How Long Should a School Last?

by Alan Reed

How Long Should a School Last?
Alan Reed

Alan Reed

FAIA, LEED AP

President See Profile

I read with interest the Editorial entitled A new model for school construction published by the Baltimore Sun on November 5, 2015.

The article questioned the practice of designing schools in Maryland to last 60 years, positing the idea that we may come out ahead (presumably financially) if we built using less costly systems and techniques, “even if the schools only last 25 years.” I disagree with the premise that such an approach will save the State money—the article doesn’t even contemplate the fact that, over time we would be building each school 2.4 times (with inflated dollars for each subsequent construction beyond the original 25 years) to achieve the same overall 60 year life span. Even if you consider a full systemic renovation of the original school, the numbers don’t make sense.

I do, however, agree with the concept of designing schools with a shorter lifespan in mind. As the article correctly points out, our population base is constantly shifting, resulting in schools that are either overpopulated or underutilized. Building schools more frequently would allow us to better accommodate ongoing demographic shifts. Further, pedagogical changes over time, as well as our understanding of the impact of the physical environs on learning, require us to rethink how we build schools. For instance, it is common knowledge today that an abundance of natural light enhances learning and that as much learning happens outside of the classroom as within—ideas remarkably different than those held even 20 years ago. As school designers, we are focused on the most appropriate design to enhance learning on all levels, which would certainly be much easier to achieve if we were able to rethink school construction every 25 years versus every 60. Unfortunately, such an approach would likely increase the capital cost of our public school construction program.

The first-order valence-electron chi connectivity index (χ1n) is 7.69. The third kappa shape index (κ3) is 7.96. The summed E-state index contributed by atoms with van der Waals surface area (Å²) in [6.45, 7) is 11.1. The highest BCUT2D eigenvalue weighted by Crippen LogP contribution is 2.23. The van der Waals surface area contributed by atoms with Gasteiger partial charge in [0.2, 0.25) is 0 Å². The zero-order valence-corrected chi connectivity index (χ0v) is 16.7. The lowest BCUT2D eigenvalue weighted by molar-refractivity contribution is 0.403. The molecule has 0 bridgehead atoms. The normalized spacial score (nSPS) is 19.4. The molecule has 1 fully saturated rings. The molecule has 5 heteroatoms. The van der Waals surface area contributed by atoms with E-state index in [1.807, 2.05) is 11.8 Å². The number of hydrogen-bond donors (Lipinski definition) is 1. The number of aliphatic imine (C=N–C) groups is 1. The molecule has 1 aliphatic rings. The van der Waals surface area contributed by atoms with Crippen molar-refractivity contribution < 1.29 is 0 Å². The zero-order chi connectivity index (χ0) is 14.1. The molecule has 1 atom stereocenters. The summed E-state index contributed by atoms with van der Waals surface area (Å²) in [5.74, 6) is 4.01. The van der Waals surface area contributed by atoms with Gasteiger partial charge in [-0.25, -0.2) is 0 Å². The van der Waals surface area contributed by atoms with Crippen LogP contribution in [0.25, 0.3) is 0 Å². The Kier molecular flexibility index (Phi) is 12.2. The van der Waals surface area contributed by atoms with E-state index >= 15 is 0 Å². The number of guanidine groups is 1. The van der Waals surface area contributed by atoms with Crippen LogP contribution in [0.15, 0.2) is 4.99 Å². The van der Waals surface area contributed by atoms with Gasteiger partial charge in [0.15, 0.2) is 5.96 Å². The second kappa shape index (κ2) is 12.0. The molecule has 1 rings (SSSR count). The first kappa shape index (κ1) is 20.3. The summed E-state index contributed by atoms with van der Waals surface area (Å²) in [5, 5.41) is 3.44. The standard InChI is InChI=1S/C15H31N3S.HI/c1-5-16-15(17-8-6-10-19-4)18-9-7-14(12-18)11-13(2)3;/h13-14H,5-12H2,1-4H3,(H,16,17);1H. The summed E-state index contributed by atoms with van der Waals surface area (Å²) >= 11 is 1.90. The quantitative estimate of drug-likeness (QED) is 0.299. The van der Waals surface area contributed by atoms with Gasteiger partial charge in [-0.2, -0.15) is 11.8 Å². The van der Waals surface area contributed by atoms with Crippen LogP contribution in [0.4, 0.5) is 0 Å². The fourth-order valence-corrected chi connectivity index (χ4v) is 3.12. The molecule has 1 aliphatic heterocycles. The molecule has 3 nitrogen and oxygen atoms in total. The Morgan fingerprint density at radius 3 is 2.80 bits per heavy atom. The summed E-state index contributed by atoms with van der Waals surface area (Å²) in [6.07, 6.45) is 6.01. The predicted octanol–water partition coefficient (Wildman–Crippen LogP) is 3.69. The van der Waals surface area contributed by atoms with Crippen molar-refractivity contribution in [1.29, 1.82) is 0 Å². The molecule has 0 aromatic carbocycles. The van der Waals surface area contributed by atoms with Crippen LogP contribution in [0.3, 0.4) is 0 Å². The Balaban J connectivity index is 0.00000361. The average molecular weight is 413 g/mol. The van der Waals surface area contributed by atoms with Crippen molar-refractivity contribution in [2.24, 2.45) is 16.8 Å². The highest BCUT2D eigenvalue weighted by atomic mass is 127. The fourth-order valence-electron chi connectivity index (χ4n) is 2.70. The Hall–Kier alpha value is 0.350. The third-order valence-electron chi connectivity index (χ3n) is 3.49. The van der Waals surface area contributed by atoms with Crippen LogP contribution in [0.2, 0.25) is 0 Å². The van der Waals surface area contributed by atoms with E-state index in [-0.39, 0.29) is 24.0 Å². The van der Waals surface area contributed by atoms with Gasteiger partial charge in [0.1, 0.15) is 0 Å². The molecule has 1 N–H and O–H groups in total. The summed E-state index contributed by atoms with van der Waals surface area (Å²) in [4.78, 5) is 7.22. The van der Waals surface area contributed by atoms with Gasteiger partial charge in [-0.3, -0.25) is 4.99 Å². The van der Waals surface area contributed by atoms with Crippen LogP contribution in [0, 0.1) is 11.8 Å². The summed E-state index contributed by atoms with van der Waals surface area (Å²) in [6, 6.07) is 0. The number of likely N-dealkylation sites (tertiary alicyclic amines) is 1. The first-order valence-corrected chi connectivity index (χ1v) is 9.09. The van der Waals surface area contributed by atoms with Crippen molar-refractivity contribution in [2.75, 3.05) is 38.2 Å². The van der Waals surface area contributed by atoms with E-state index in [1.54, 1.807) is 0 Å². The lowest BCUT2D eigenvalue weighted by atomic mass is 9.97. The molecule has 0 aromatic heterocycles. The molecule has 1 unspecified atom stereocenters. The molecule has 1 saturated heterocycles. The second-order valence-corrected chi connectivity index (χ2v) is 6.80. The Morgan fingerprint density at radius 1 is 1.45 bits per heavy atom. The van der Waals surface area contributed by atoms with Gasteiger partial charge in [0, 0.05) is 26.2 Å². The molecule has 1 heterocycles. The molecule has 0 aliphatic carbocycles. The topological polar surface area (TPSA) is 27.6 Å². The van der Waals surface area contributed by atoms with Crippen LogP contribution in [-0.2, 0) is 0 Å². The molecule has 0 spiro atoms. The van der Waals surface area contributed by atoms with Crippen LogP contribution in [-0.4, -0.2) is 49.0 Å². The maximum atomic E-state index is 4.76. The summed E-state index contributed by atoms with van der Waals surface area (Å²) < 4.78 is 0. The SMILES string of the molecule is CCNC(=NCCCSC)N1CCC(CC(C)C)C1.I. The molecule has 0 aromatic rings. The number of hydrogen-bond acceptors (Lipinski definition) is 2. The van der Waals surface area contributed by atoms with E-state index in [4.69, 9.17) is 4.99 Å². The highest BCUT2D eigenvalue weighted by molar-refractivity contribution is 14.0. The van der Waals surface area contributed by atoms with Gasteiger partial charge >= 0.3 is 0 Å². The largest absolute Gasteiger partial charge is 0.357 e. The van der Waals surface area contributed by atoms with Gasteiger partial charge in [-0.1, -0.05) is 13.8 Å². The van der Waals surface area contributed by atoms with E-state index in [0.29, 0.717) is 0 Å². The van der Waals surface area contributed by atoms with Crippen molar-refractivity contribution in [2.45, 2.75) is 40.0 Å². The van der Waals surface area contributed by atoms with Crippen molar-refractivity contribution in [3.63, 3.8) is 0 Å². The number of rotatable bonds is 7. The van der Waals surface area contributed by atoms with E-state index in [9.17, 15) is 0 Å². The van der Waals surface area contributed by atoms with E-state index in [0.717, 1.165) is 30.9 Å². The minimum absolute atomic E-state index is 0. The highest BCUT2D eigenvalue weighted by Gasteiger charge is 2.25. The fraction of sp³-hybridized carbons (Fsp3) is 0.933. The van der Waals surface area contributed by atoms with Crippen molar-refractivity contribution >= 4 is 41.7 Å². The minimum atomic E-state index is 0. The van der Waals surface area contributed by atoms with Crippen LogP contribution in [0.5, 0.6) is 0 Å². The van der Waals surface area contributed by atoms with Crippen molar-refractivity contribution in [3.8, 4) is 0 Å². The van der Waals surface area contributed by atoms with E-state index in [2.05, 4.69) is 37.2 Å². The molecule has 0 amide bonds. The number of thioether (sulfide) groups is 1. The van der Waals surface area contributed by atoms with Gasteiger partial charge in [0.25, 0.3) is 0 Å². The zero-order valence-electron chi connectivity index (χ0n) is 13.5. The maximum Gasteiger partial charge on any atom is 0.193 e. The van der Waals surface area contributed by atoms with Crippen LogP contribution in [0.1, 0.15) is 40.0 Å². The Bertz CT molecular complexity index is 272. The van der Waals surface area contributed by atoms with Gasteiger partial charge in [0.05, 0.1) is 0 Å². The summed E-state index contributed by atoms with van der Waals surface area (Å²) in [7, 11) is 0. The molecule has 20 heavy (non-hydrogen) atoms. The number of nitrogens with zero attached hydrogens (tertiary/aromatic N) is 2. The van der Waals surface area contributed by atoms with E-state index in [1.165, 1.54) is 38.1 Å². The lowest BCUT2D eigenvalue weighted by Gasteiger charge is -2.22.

In the end, I believe we can all agree that there is a need to focus our abilities on adequately meeting the educational development of tomorrow’s leaders through exceptional learning environments, that are also fiscally responsible.

Alan Reed

Alan Reed

FAIA, LEED AP

President See Profile

Alan Reed is GWWO’s President and Design Principal. He’s been involved in the design of K-12 educational facilities—from renovations to new construction—throughout his tenure at GWWO.